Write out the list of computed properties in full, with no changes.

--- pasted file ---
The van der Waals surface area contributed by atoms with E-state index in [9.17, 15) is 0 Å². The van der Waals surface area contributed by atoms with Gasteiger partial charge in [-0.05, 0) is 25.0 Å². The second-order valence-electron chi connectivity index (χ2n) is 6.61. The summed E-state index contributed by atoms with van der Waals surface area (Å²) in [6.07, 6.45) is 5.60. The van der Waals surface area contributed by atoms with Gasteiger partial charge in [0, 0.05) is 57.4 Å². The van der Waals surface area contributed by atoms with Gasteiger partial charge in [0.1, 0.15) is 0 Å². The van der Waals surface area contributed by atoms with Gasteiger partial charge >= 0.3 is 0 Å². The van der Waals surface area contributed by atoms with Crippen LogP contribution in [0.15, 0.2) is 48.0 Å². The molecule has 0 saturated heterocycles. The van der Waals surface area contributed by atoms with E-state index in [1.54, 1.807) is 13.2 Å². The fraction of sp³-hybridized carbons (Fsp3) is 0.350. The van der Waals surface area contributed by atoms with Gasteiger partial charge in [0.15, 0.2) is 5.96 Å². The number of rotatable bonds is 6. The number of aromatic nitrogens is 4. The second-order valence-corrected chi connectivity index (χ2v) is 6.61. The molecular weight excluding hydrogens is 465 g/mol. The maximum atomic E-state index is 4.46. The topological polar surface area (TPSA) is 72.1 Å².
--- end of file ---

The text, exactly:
The van der Waals surface area contributed by atoms with E-state index in [9.17, 15) is 0 Å². The van der Waals surface area contributed by atoms with Gasteiger partial charge in [-0.05, 0) is 25.0 Å². The second-order valence-electron chi connectivity index (χ2n) is 6.61. The summed E-state index contributed by atoms with van der Waals surface area (Å²) in [6.07, 6.45) is 5.60. The van der Waals surface area contributed by atoms with Gasteiger partial charge in [0, 0.05) is 57.4 Å². The van der Waals surface area contributed by atoms with Gasteiger partial charge in [0.1, 0.15) is 0 Å². The van der Waals surface area contributed by atoms with Gasteiger partial charge >= 0.3 is 0 Å². The van der Waals surface area contributed by atoms with Crippen LogP contribution in [0.15, 0.2) is 48.0 Å². The molecule has 0 saturated heterocycles. The van der Waals surface area contributed by atoms with E-state index in [1.54, 1.807) is 13.2 Å². The fraction of sp³-hybridized carbons (Fsp3) is 0.350. The van der Waals surface area contributed by atoms with Gasteiger partial charge in [0.15, 0.2) is 5.96 Å². The number of rotatable bonds is 6. The number of aromatic nitrogens is 4. The second-order valence-corrected chi connectivity index (χ2v) is 6.61. The molecular weight excluding hydrogens is 465 g/mol. The maximum atomic E-state index is 4.46. The topological polar surface area (TPSA) is 72.1 Å².